None of the above. The option to choose not to vote for any political candidate in an election. And in Assembly Elections 2017, nearly 9 lakh voters across the country made that choice.
In Uttar Pradesh, nearly 7 lakh of the electorate decided not to vote for any political party or candidate.
NOTA polled nearly 1% of the vote share in the state which has 403 Assembly constituencies. This is more than established political parties like Asaduddin Owaisi’s AIMIM, which got 0.2% of the vote, or 2 lakh votes.
Politically, this brings NOTA to the forefront in an unprecedented manner, since the option had almost no impact in Lok Sabha elections in 2014.
In Uttarakhand, NOTA Wins Over Smaller Parties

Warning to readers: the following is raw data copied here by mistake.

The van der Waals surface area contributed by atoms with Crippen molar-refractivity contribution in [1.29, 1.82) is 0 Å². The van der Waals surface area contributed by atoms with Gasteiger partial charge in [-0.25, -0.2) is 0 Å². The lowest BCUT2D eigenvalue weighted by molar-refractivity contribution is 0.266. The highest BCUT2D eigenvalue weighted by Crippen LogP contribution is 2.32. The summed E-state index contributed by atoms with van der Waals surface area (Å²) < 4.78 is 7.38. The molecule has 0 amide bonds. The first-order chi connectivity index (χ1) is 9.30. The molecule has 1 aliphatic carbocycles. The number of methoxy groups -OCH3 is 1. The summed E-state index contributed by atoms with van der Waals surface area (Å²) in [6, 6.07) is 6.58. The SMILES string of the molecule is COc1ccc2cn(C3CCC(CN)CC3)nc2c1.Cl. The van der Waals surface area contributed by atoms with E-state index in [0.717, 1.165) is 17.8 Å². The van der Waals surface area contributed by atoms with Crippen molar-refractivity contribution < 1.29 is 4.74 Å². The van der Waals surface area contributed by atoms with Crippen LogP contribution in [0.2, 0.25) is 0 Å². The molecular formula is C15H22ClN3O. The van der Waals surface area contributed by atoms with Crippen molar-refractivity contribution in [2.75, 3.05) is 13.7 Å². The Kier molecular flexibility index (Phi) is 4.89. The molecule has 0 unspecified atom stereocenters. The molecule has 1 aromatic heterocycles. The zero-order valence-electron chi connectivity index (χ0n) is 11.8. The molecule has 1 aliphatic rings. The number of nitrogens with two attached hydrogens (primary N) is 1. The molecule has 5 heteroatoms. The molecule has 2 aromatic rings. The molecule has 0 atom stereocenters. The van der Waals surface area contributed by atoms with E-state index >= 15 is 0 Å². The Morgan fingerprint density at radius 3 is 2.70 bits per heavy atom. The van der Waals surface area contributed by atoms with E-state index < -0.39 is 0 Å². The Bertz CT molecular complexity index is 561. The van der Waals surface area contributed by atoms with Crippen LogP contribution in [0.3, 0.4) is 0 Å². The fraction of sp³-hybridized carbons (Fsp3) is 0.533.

In Uttarakhand, NOTA got a 1% vote share or nearly 50,000 votes, winning over Uttarakhand Kranti Dal which got a measly 0.7%.
Similar trends were also seen in Punjab, where NOTA’s vote share was 0.7% and Goa where NOTA won a substantial 1.2% of the total vote share.
A Waste of Universal Franchise?
But is NOTA worth it?
The Election Commission considers NOTA votes ‘invalid’, even though the votes are counted. So, in a constituency, 8 out of 10 people can vote NOTA, but there would still be a winner – the candidate who gets 2 votes. Effectively then, NOTA has no impact on election results, unless all voters in a constituency choose to vote NOTA. This is why most political analysts state that NOTA is a waste of individual franchise.
Whether voters continue to embrace NOTA, or reject a choice which essentially leaves them with no agency to choose their representative remains to be seen. But in the NOTA saga, Assembly elections 2017 will surely be remembered as a landmark.